Issue Dynamics in Github Projects

  • Riivo KikasEmail author
  • Marlon Dumas
  • Dietmar Pfahl
Conference paper
Part of the Lecture Notes in Computer Science book series (LNCS, volume 9459)


Issue repositories are used to keep of track of bugs, development tasks and feature requests in software development projects. In the case of open source projects, everyone can submit a new issue in the tracker. This practice can lead to situations where more issues are created than what can be effectively handled by the project members, raising the question of how issues are treated as the capacity of the project members is exceeded. In this paper, we study the temporal dynamics of issues in a popular open source development platform, namely Github, based on a sample of 4000 projects. We specifically analyze how the rate of issue creation, the amount of pending issues, and their average lifetime evolve over the course of time. The results show that more issues are opened shortly after the creation of a project repository and that the amount of pending issues increases inexorably due to forgotten (unclosed) issues. Yet, the average issue lifetime (for issues that do get closed) is relatively stable over time. These observations suggest that Github projects have implicit mechanisms for handling issues perceived to be important to the project, while neglecting those that exceed the project’s capacity.



This research was supported by the Estonian Research Council and by ERDF via the Software Technology and Applications Competence Centre - STACC.


  1. 1.
    Bertram, D., Voida, A., Greenberg, S., Walker, R.: Communication, collaboration, and bugs: the social nature of issue tracking in small, collocated teams. In: Proceedings of the ACM Conference on Computer Supported Cooperative Work, CSCW, pp. 291–300. ACM, Savannah (2010)Google Scholar
  2. 2.
    Bissyande, T.F., Lo, D., Jiang, L., Reveillere, L., Klein, J., Le Traon, Y.: Got issues? Who cares about it? A large scale investigation of issue trackers from github. In: 2013 IEEE 24th International Symposium on Software Reliability Engineering (ISSRE), pp. 188–197. IEEE (2013)Google Scholar
  3. 3.
    Cabot, J., Canovas Izquierdo, J.L., Cosentino, V., Rolandi, B.: Exploring the use of labels to categorize issues in open-source software projects. In: 2015 IEEE 22nd International Conference on Software Analysis, Evolution and Reengineering (SANER), pp. 550–554. IEEE (2015)Google Scholar
  4. 4.
    Crowston, K., Annabi, H., Howison, J.: Defining open source software project success. In: ICIS 2003 Proceedings, p. 28 (2003)Google Scholar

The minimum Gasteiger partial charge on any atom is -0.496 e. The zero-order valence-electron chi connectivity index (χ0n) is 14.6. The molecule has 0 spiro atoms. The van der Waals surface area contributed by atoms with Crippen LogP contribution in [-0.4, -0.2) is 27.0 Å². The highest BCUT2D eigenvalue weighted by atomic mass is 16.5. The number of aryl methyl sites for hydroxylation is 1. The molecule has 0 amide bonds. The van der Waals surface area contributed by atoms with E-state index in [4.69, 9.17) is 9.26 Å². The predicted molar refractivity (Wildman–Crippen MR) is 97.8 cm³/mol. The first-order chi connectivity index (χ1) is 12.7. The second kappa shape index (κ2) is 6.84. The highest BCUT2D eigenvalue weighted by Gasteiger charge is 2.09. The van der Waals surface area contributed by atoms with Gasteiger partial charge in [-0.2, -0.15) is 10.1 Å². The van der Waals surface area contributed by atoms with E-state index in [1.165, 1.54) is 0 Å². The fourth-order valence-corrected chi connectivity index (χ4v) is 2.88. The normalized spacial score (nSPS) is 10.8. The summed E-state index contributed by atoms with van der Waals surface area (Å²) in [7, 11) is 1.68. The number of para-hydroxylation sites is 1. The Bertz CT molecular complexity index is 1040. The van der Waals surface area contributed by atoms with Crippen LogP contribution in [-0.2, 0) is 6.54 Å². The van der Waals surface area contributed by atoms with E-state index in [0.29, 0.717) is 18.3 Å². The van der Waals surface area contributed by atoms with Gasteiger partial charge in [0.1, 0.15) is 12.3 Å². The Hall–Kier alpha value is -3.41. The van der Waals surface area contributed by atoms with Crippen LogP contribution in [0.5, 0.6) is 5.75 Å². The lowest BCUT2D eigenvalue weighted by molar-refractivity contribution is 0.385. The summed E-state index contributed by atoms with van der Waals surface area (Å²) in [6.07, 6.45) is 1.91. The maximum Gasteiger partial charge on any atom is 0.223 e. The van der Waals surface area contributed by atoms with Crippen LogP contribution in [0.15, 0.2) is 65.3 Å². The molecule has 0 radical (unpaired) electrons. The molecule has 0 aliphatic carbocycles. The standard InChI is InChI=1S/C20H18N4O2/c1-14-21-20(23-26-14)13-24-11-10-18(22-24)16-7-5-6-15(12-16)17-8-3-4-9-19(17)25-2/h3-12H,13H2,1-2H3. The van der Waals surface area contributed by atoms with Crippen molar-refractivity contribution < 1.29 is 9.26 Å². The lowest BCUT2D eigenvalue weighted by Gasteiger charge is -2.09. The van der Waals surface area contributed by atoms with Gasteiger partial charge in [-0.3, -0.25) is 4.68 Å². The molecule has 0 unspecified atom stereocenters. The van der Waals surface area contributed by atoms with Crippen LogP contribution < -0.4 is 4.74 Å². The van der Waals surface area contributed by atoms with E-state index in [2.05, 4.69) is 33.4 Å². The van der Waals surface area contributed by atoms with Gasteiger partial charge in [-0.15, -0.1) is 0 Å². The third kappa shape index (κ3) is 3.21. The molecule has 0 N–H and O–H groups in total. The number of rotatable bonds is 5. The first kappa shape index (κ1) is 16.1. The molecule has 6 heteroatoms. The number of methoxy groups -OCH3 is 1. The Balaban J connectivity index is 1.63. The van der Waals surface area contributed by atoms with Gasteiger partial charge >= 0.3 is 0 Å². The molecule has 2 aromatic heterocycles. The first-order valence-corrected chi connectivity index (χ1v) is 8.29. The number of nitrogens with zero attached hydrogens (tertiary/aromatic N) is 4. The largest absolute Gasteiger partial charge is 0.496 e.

5. 5.
    Garousi, V.: Evidence-based insights about issue management processes: an exploratory study. In: Wang, Q., Garousi, V., Madachy, R., Pfahl, D. (eds.) ICSP 2009. LNCS, vol. 5543, pp. 112–123. Springer, Heidelberg (2009) CrossRefGoogle Scholar
  6. 6.
    Giger, E., Pinzger, M., Gall, H.: Predicting the fix time of bugs. In: Proceedings of the 2nd International Workshop on Recommendation Systems for Software Engineering, pp. 52–56. ACM (2010)Google Scholar
  7. 7.
    Gousios, G., Spinellis, D.: Ghtorrent: Github’s data from a firehose. In: 2012 9th IEEE Working Conference on Mining Software Repositories (MSR), pp. 12–21. IEEE (2012)Google Scholar
  8. 8.
    Grammel, L., Schackmann, H., Schröter, A., Treude, C., Storey, M.A.: Attracting the community’s many eyes: an exploration of user involvement in issue tracking. In: Human Aspects of Software Engineering, p. 3. ACM (2010)Google Scholar
  9. 9.
    Izquierdo, J.L.C., Cosentino, V., Rolandi, B., Bergel, A., Cabot, J.: Gila: Github label analyzer. In: 2015 IEEE 22nd International Conference on Software Analysis, Evolution and Reengineering (SANER), pp. 479–483. IEEE (2015)Google Scholar
  10. 10.
    Kenmei, B., Antoniol, G., Di Penta, M.: Trend analysis and issue prediction in large-scale open source systems. In: 2008 12th European Conference on Software Maintenance and Reengineering, CSMR 2008, pp. 73–82. IEEE (2008)Google Scholar
  11. 11.
    Ko, A.J., Chilana, P.K.: How power users help and hinder open bug reporting. In: Proceedings of the SIGCHI Conference on Human Factors in Computing Systems, pp. 1665–1674. ACM (2010)Google Scholar
  12. 12.
    Marks, L., Zou, Y., Hassan, A.E.: Studying the fix-time for bugs in large open source projects. In: Proceedings of the 7th International Conference on Predictive Models in Software Engineering, p. 11. ACM (2011)Google Scholar
  13. 13.
    Weiss, C., Premraj, R., Zimmermann, T., Zeller, A.: How long will it take to fix this bug? In: Proceedings of the Fourth International Workshop on Mining Software Repositories, p. 1. IEEE Computer Society (2007)Google Scholar

Copyright information

© Springer International Publishing Switzerland 2015

Authors and Affiliations

  1. 1.Institute of Computer ScienceUniversity of TartuTartuEstonia

Personalised recommendations